Belur-Halebidu temples: Poetry in stone

Belur-Halebidu temples: Poetry in stone
The temples built in Hoysala style of architecture are a favourite among lovers of history, art and culture who are thrilled no end by the poetry in stone.
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Stone sculptures that seem as if they breathe life attract thousands of tourists to the temples at Belur and Halebidu in Karnataka. The temples built in Hoysala style of architecture are a favourite among lovers of history, art and culture who are thrilled no end by the poetry in stone.

Main features of the temples

One of the striking sculptures at Belur is that of a young woman playing a veena. Visitors are stunned seeing even the strings of the veena being chiselled in stone. There are several such pieces of art at the temple which is literally a lotus made of stone.

Located 15 km apart in Hassan district of Karnataka, the temples at Belur and Halebidu have carvings of stone sculptures on every inch of their space. A large number of tourists who are left spellbound by the stone art are foreigners.

The temples were built during the rule of the Hoysala kings and are approximately 1,000 years old.

Belur-Halebidu temples: Poetry in stone
Similar to Belur, the Halebidu temple is also embellished with store sculptures and images in every nook and corner, each of which is created out of a single stone.

Krishna as a child is the main deity in Belur and the temple is referred to as Chenna Kesava Temple. The walls surrounding the shrine are adorned with stone images of women in various dance poses.

It is best to view the temple at Belur first and then head to Halebidu. The main difference between the temples is the chief deity. At Halebidu, the main idol is that of Shiva and the temple boasts of a Nandi statue that is among the ten biggest in India.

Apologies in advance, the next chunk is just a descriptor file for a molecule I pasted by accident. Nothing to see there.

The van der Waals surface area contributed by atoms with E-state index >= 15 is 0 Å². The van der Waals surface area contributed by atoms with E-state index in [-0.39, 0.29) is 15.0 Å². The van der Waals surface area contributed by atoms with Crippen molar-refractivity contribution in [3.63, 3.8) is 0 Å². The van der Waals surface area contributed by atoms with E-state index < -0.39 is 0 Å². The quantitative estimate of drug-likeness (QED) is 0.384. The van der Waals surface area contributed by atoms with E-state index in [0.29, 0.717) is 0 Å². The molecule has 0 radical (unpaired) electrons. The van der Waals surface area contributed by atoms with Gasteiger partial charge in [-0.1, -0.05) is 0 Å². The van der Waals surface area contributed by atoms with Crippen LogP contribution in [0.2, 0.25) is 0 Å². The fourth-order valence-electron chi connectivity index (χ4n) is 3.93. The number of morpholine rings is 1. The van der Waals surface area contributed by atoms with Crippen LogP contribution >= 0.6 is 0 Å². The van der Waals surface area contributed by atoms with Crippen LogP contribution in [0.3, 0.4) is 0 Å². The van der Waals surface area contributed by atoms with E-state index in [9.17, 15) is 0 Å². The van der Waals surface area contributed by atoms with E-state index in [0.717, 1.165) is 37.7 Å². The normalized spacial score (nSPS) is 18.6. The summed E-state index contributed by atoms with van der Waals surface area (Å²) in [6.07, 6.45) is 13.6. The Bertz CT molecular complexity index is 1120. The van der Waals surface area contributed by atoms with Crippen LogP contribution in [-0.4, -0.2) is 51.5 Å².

Similar to Belur, the Halebidu temple is also embellished with store sculptures and images in every nook and corner, each of which is created out of a single stone. The interiors of the temples are also built entirely with stone – from floor to roof.

Route

Take the Ernakulam - Kozhikode road. From Kozhikode, travel along the Thamarassery ghat road to Mananthavady. Then head to Kattikkulam and the Kerala-Karnataka state border at Kutta.

After entering Karnataka, negotiate the stretch through the Thithimathi forest to Periyapattana. From there, travel to Hassan and Belur.

The total distance from Ernakulam to Belur is 478 km.

Cars are allowed along the roads passing through the Nagerhole forest, but two-wheelers are banned.

Belur-Halebidu temples: Poetry in stone
At Halebidu, the main idol is that of Shiva and the temple boasts of a Nandi statue that is among the ten biggest in India.

Accommodation

Visitors can stay at 'Mayura,' the guest house belonging to the Karnataka government. Contact phone number: 08177222209.

Nearby attractions

Several popular tourist and pilgrim spots and important towns are located near Belur-Halebidu temples. They include, Chikmagalur, Sakleshpura, Hassan, Bhadra wildlife sanctuary, Shravenabelagola, Shimoga and Madikeri.

Things to remember

The journey to Belur-Halebidu would involve a three-day trip. An entire day needs to be set apart to enjoy the sights at the temples.

Avoid travelling at night while heading to Belur-Halebidu and back. Night traffic is allowed through Thithimathi forest, but not in Nagerhole and Bandipur.

Take the assistance of a guide at the temples. A visitor can then enjoy the sculptures with a better understanding.

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